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DOL’s Fiduciary Guidance Gives Advisors a Breather

March 17, 2017

The Department of Labor’s recently announced temporary policy on its fiduciary rule should put at ease advisors concerned about compliance, RIABiz writes. But it doesn’t mean they’re off the hook entirely.

The rule, which requires retirement brokers to put clients’ interests ahead of their own, was scheduled to go into effect, at least partially, in April. So there’s wasn’t much cause for concern in the first place, since the provisions that would give investors’ lawyers power to go after advisors weren’t going into effect until 2018, RIABiz writes.

But the guidance announced last week basically says that the DOL isn’t using its power to enforce the rule just yet, according to Jason Roberts, CEO of the Pension Resource Institute. “Essentially, so long as the DOL isn’t enforcing, there is no reason to comply,” he tells RIABiz.

Last week, the agency’s Employee Benefits Security Administration unveiled a temporary policy on how it plans to enforce the rule in case there’s a delay in rolling it out or formally pushing back its implementation date.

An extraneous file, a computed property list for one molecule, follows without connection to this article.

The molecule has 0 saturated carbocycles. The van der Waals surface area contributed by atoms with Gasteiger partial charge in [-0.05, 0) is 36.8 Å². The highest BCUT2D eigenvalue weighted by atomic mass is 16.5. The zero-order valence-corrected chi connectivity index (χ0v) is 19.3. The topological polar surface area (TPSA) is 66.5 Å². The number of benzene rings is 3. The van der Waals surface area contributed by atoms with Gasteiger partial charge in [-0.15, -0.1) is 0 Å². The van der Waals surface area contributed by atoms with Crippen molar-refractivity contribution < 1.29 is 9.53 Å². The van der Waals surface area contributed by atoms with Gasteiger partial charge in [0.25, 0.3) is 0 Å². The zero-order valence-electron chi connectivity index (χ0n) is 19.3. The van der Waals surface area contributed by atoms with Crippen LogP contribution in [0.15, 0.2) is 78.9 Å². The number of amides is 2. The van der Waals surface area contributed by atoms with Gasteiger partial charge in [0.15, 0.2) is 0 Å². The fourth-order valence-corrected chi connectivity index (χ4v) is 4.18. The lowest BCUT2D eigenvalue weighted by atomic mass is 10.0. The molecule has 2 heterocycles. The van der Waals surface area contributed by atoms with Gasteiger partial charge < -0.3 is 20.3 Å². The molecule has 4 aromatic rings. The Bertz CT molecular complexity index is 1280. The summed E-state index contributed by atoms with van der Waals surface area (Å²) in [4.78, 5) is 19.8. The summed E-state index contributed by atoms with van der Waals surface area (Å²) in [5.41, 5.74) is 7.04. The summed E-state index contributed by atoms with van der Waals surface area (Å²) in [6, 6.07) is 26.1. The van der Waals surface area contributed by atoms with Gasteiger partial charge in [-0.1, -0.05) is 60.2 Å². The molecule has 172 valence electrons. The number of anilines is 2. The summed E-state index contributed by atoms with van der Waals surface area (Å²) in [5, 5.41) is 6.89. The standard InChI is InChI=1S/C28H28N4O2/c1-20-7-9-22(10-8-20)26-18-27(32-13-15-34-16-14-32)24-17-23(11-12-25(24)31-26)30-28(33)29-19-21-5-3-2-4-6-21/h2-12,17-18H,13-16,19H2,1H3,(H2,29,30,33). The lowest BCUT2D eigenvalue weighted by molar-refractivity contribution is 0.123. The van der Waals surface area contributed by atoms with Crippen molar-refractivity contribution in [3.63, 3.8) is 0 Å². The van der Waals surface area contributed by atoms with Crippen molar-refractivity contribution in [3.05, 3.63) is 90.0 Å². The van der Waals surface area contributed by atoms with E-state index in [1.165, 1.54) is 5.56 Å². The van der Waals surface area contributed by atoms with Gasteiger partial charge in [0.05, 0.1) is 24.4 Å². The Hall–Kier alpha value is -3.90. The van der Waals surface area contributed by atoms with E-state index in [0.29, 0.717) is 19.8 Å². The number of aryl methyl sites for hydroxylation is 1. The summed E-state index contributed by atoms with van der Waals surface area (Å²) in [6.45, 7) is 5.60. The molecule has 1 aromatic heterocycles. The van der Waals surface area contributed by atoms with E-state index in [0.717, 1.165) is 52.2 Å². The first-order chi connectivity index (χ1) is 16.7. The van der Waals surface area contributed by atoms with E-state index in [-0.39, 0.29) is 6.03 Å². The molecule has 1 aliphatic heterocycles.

The policy followed an announcement earlier this month that the DOL seeks to postpone the rule by 60 days in deference to a February memorandum from U.S. President Donald Trump. EBSA’s policy stipulates it’s not pursuing enforcement actions if there’s a delay to the actual delay.

And, as it happens, there’s such a gap between the scheduled April 10 implementation date and a decision to delay the rule.

What’s more, the DOL would give advisors a “reasonable period” to comply with the rule if it reaches a decision not to delay the rule, according to the policy.

And EBSA left the door open for easing the burden on advice practices even further, RIABiz writes, by saying that it would consider “other temporary relief.”

However, this doesn’t mean that advisors can forget about the DOL’s fiduciary rule altogether, Roberts tells RIABiz.

This “reasonable time” clause for complying with the rule means advisors will need to get everything in order if the rule is delayed by 60 days, and they’ll have to do the same if it’s implemented as scheduled, he tells RIABiz.

By Alex Padalka
  • To read the RIABiz article cited in this story, click here.